• Don’t bribe kids with things the other parent can’t or won’t get them.
  • Don’t ever ask them to keep secrets from their mom or dad.

Above all, remember: Nothing you do as a parent is more important than keeping them healthy, mentally and physically during this difficult time for your family.

photo courtesy of Unsplash

A note from Betsy Sansby

For years I’ve wanted to share this tool with a wider audience. In its original form, it was a paper and pencil homework tool  I called “The OuchKit.” I designed it for couples in my therapy practice who kept asking me to come home with them so they could have the kind of conversations on their own that they were having when I was there.

And now, with the advent and convenience of the iPhone and iPad, anyone interested in deepening their relationships can use Express Yourself ECards to understand themselves better, and express their feelings more effectively to get a more positive response.  And the best part, is that you don’t need a therapist in the room to help you do it.  For 99 cents, you can do it all by yourself. And it can change your life.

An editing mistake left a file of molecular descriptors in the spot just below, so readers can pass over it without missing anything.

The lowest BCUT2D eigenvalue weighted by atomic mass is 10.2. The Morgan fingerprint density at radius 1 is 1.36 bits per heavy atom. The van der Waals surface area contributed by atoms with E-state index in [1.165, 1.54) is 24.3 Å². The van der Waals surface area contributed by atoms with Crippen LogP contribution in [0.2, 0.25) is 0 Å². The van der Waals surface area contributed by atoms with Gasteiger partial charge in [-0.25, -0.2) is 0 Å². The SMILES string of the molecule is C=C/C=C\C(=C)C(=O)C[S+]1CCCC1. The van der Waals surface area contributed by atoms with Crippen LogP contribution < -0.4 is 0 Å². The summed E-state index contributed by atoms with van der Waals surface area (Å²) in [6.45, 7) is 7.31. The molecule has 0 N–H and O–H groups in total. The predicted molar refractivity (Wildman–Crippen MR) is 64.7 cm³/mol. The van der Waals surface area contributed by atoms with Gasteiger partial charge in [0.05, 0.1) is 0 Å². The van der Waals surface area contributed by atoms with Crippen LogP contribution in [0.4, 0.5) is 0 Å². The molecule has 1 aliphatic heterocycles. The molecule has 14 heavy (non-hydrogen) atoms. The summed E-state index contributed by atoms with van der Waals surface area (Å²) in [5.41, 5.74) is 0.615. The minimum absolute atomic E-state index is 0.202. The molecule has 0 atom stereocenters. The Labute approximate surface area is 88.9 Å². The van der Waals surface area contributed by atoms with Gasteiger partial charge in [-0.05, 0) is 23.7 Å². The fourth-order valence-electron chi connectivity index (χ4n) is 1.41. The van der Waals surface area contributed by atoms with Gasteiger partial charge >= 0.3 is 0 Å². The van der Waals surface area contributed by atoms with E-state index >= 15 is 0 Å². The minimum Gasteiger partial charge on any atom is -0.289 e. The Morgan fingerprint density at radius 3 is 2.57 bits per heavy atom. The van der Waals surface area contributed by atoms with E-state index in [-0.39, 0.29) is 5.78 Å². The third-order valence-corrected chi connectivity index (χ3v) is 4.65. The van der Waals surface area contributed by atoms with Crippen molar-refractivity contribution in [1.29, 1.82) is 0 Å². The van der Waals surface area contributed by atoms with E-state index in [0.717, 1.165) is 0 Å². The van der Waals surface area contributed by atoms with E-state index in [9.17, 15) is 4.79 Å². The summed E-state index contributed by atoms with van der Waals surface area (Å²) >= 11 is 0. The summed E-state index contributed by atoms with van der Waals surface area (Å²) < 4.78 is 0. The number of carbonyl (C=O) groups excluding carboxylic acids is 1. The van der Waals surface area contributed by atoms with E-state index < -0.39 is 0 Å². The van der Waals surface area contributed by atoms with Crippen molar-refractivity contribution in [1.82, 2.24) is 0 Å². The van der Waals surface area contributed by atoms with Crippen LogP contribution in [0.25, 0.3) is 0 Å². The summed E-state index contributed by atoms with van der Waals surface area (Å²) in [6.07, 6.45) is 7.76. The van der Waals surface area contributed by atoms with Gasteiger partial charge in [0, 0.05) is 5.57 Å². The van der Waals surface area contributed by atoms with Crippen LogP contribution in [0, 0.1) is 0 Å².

Please let me know how you like using it, and feel free to send me your Express Yourself ECards stories, good or bad.

Express Yourself Ecards app

 

 

Contact

Hi,

I’m hoping you’ll download my new app and write a review on the App Store. It will really help me get Express Yourself E-Cards out into the world. And I’d love to hear your success stories, as well as suggestions for new cards you’d like to see added to the library. I hope to hear from you.

Betsy